The time has finally come to hang up your hat and retire. You may have worked most your life in the same business or spent the last couple of years in a new role. Regardless, you’ll need to compose a formal letter announcing your retirement to your management.
Composing your letter of retirement should be significantly simpler and less complex than writing a letter of resignation. What you’ll need to know before writing your letter is:
Much like a resignation letter, a retirement letter follows certain etiquettes and rules. We’ll show you an example of a deconstructed retirement letter and talk a bit about the importance of each section.
Dear [insert manager’s name here],
I would like you to accept this letter as notice of my retirement from my position as [insert your job title here] with [insert company name here].
This top section seems simple but is very important, as this immediately tells the recipient the intent of the letter and exactly which employee is handing in their notice. Here, you address your manager by name, state your current role at the specific company. This ensures there are no misunderstandings and all information put forward is crystal clear.
As stated in my employment contract, my notice period is [insert notice period length here], and my last day of work will be on [insert the end date of notice period].
It is key to state the length of your notice period here, as to again avoid any misunderstandings, and to put a sense of urgency into your letter.
Though I am excited to enter this new chapter in my life, I will look back on my employment fondly. I have very much enjoyed being part of the team at [insert company name].
In this section, you should consider offering your appreciation for the opportunities your employer has given you and express your admiration for your colleagues and management alike. This helps to create a graceful and professional retirement letter and leaves your management with a positive impression of your retirement.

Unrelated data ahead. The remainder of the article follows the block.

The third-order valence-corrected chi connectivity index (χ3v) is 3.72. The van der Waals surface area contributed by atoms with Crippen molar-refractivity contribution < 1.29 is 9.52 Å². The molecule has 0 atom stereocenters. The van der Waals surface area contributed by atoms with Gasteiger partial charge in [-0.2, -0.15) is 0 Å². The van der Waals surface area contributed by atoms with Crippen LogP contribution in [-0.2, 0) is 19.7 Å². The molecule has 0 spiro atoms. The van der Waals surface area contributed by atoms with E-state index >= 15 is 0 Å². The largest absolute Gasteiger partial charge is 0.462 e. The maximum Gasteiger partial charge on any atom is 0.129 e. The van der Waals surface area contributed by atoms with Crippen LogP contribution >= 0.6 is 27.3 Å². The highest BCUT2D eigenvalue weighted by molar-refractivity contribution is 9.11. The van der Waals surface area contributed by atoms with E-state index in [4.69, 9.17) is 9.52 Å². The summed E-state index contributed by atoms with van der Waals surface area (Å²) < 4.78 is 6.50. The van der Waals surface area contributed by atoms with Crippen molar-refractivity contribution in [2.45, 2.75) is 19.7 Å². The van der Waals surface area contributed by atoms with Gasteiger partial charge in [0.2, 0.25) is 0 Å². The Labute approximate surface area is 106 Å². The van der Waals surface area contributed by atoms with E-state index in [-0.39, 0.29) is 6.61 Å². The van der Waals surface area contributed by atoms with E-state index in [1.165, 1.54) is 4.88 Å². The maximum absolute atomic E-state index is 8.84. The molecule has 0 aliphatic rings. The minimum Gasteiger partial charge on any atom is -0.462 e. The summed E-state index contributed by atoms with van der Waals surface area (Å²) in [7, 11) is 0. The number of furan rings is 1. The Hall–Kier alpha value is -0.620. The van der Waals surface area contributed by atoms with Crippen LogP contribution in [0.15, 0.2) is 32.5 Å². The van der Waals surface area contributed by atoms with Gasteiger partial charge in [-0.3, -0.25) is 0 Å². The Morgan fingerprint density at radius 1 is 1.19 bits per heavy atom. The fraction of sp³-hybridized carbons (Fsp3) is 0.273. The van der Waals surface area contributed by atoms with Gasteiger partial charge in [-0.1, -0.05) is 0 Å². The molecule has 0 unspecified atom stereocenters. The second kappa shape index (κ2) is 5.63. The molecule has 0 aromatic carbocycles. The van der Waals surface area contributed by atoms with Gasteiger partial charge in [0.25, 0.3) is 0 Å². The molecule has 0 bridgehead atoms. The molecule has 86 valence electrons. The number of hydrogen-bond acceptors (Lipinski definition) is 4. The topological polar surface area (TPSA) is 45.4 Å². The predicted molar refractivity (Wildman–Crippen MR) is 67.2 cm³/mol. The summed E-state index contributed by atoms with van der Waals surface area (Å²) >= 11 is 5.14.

I would like to do what I can to make this transition easier. Please let me know if there is anything I can do to help.
This section relates to subjects such as assisting in training of your replacement, compiling notes on how you undertake daily tasks and what was most effective for you, or completing tasks before the end of your notice period to tie things up in a neat bow before you take your leave.
[insert your name here]
Just like any letter, you should sign off using your name with a polite valediction.
A retirement letter doesn’t need to be excessively long, but you’ll want to make sure to include what seems like basic information. Ensure you include your job title, the length of your notice period and the date you expect to finish. Make sure you know exactly who your letter is supposed to be for and don’t beat around the bush.
Try keep things positive and light no matter how badly you might want to speak your mind. You have been a valuable asset to your company, so let’s leave things on a good note!